Results

  1. Top of page
  2. Summary
  3. Introduction
  4. Materials and methods
  5. Results
  6. Discussion
  7. Disclosure
  8. Acknowledgements
  9. References
  10. Appendix

C-peptide progression patterns groups

On the basis of the change in C-peptide level from 1 to 6 months after diagnosis, four progression groups were made: (i) stable-low, (ii) rapid progressers, (iii) slow progressers and (iv) remitters. From the total number of patients included, 10·2% (n = 23) were stable-low, 51·5% (n = 117) were rapid progressers, 23·8% (n = 54) were slow progressers and 14·5% (n = 33) were remitters (Fig. 1).

image

Figure 1. Progression patterns of type 1 diabetes on the basis of the change in stimulated C-peptide from 1 to 6 months. Four progression groups were defined – stable-low: C-peptide negative patients at 1 month (<100 pmol/l; blue); rapid progressers: patients with a decrease in stimulated C-peptide from 1 to 6 months (black); slow progressers: patients with stable high stimulated C-peptide (red); and remitters: patients with increasing C-peptide from 1 to 6 months (green). (C-peptide in pmol/l).

Download figure to PowerPoint

There were no significant differences between the progression groups regarding ethnicity, gender, BMI, HbA1c, daily insulin and ketoacidosis at diagnosis. The groups differed significantly in age (P = 0·04); patients from the stable-low group were the youngest, followed by patients from the rapid progresser and remitter groups, while patients from the slow progresser group were the oldest. At 6 months there were a significant difference in HbA1c (P = 0·002) and daily insulin requirement (P = 0·001), where rapid progressers had the highest HbA1c and the highest insulin dose compared to the other groups. At 12 months, the insulin dose of rapid progresser patients was still the highest (P = 0·003), while there was no difference in HbA1c compared to the other patients (Table 1).

HLA risk genes and type 1 diabetes progression

There was no relation between HLA low-, moderate- or high-risk genes and the progression groups. All HLA risk combinations were represented in each for the progression groups (Table 2).

Table 2.  Distribution of human leucocyte antigen (HLA) risk genes among patients.
HLA genes Patients (n)Low riskModerate riskHigh risk
  1. Shown is the number of patients from the progression pattern groups with low-risk, moderate risk and high-risk HLA genes. There was no difference in HLA-associated risk between the four groups.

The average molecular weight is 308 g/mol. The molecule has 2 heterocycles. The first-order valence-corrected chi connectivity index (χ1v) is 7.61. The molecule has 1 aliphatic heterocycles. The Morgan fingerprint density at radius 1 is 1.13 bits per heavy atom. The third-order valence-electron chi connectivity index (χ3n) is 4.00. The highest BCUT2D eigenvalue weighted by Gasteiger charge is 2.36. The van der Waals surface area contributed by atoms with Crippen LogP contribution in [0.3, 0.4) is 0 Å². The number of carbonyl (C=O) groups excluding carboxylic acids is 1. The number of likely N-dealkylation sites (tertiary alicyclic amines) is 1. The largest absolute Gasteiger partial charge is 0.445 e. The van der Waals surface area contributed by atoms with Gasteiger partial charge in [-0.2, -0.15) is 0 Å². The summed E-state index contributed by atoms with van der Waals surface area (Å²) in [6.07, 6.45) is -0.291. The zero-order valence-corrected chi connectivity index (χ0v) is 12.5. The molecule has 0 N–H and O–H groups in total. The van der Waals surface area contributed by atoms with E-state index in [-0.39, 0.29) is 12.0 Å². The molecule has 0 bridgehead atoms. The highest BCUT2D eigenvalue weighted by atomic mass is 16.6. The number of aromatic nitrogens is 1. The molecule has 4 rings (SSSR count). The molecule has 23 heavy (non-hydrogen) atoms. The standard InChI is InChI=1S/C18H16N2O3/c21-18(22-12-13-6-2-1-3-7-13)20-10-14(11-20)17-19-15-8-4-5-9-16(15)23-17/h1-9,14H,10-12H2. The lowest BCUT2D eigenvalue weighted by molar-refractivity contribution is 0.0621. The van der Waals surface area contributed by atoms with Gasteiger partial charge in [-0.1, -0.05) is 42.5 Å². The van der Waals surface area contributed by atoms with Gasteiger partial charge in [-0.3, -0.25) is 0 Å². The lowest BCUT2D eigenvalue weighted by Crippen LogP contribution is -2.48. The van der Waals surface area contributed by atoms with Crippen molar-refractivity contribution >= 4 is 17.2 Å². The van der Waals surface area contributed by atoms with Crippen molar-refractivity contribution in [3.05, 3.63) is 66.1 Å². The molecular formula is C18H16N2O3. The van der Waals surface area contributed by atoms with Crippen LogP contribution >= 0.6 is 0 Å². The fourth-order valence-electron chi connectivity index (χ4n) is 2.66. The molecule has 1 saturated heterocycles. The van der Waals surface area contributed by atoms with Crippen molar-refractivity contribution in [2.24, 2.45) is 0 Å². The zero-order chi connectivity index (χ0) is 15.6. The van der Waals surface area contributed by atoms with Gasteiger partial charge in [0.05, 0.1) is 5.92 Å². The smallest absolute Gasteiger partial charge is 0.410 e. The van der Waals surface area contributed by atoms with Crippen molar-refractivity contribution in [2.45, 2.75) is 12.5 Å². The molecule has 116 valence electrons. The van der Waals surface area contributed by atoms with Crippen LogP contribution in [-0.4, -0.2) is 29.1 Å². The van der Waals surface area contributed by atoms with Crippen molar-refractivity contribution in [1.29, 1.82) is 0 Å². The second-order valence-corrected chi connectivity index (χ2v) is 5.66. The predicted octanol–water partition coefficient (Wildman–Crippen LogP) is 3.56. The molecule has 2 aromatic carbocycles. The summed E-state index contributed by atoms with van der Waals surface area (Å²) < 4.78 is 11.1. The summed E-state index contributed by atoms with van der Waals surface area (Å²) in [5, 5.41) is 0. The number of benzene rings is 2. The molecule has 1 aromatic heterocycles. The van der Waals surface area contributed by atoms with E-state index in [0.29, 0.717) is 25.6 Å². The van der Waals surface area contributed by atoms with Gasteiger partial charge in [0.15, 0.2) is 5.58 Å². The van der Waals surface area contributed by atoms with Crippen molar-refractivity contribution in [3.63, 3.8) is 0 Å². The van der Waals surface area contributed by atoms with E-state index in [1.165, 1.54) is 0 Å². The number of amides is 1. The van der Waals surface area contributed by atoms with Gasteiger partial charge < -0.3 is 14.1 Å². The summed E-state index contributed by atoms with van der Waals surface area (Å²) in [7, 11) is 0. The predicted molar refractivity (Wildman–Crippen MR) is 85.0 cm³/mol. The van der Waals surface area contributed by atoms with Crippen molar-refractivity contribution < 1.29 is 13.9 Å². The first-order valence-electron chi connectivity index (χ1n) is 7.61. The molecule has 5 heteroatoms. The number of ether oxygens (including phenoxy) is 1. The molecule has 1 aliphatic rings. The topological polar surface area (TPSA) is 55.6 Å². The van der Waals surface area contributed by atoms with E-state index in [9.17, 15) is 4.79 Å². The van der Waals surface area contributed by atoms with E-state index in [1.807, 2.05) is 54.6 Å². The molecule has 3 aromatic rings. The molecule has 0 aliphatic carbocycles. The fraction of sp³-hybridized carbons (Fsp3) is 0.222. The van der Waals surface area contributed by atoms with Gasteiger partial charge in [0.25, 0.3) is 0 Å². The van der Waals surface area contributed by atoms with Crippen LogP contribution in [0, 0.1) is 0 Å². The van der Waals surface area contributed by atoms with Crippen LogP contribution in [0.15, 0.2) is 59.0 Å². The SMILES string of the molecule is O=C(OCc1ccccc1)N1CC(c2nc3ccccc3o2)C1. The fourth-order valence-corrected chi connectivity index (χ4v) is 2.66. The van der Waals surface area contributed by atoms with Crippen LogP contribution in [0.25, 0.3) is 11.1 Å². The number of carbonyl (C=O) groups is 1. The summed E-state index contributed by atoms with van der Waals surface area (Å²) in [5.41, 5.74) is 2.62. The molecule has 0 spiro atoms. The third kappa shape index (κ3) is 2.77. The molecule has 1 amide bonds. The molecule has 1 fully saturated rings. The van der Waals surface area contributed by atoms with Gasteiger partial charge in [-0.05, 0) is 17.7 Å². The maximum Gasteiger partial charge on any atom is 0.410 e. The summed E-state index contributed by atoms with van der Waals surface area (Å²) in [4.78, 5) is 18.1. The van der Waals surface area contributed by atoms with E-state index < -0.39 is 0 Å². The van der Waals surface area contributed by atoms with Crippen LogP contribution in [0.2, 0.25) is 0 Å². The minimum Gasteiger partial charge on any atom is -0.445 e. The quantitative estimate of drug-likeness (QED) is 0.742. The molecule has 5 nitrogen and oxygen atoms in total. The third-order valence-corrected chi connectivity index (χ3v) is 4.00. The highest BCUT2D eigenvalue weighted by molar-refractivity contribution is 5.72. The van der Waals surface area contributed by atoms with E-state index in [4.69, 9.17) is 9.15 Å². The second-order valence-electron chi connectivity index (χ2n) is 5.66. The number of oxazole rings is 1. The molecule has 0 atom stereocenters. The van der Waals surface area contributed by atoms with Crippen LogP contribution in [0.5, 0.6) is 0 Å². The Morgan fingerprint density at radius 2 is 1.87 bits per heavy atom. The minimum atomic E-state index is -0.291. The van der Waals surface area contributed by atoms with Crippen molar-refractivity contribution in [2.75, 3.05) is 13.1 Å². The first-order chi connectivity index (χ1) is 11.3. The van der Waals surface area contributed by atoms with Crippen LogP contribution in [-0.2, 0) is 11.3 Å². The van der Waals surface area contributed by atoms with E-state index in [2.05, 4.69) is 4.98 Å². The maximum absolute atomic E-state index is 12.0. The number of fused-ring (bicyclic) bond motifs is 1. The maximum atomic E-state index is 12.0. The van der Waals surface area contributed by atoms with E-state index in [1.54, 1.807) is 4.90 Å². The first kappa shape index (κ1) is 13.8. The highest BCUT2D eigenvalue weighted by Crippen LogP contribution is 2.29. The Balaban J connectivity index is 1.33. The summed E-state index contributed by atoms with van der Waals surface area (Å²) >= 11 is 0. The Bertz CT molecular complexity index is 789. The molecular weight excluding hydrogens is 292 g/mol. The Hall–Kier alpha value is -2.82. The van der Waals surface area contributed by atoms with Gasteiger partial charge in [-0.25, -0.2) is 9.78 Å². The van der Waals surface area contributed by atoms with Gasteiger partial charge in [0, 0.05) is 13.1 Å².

Stable-low9 (41%)3 (14%)10 (45%)
Rapid progresser57 (49%)13 (11%)46 (40%)
Slow progresser26 (48%)7 (13%)21 (39%)
Remitter17 (52%)6 (18%)10 (30%)

Autoantibodies and type 1 diabetes progression

There was a significant difference between the number of autoantibodies present (0, 1, 2 or 3) in patients from the four progression groups measured at 1 month (P = 0·04). Among patients from the rapid progresser group, 45·7% had three autoantibodies present, while only 30·4%, 28·3% and 33·3% of patients from the stable-low, slow progresser and remitter groups had three autoantibodies present, respectively. In contrast, 37·7% of slow progressing patients and 33·3% of remitting patients had only one autoantibody present, as opposed to 13% of the stable-low and 25% of the rapid progressing patients (Table 3).

Table 3.  Number of autoantibodies present among patients.
Autoantibodies Patients (n)0123
  1. Shown is the number of patients from the progression pattern groups with 0, 1, 2 or 3 autoantibodies present 1 month after diagnosis. There was a significant difference between number of autoantibodies present between the four groups; P = 0·04.

Stable-low2 (9%)3 (13%)11 (48%)7 (30%)
Rapid progresser15 (13%)29 (25%)19 (16%)53 (46%)
Slow progresser4 (8%)20 (38%)14 (26%)15 (28%)
Remitter3 (9%)11 (33%)8 (25%)11 (33%)

There were no differences in the number of autoantibodies present at 6 or 12 months after diagnosis. Titres of specific autoantibodies did not differ between the groups at 1, 6 or 12 months (data not shown), although there was a trend that titres of GADA were highest among patients from the stable-low and rapid progresser groups at all time-points. All three autoantibodies were present in all the four progression groups.

IDAA1c and type 1 diabetes progression

There was no association between IDAA1c and progression patterns 1 month after diagnosis, but after 6 and 12 months there was a significant association (P < 0·0001 and P = 0·04, respectively). Rapid progresser patients had the highest IDAA1c, followed by stable-low and slow progresser patients, while remitter patients had the lowest values at both 6 and 12 months (Table 1).

Adiponectin, IL-1ra, IP-10, IL-6 and type 1 diabetes progression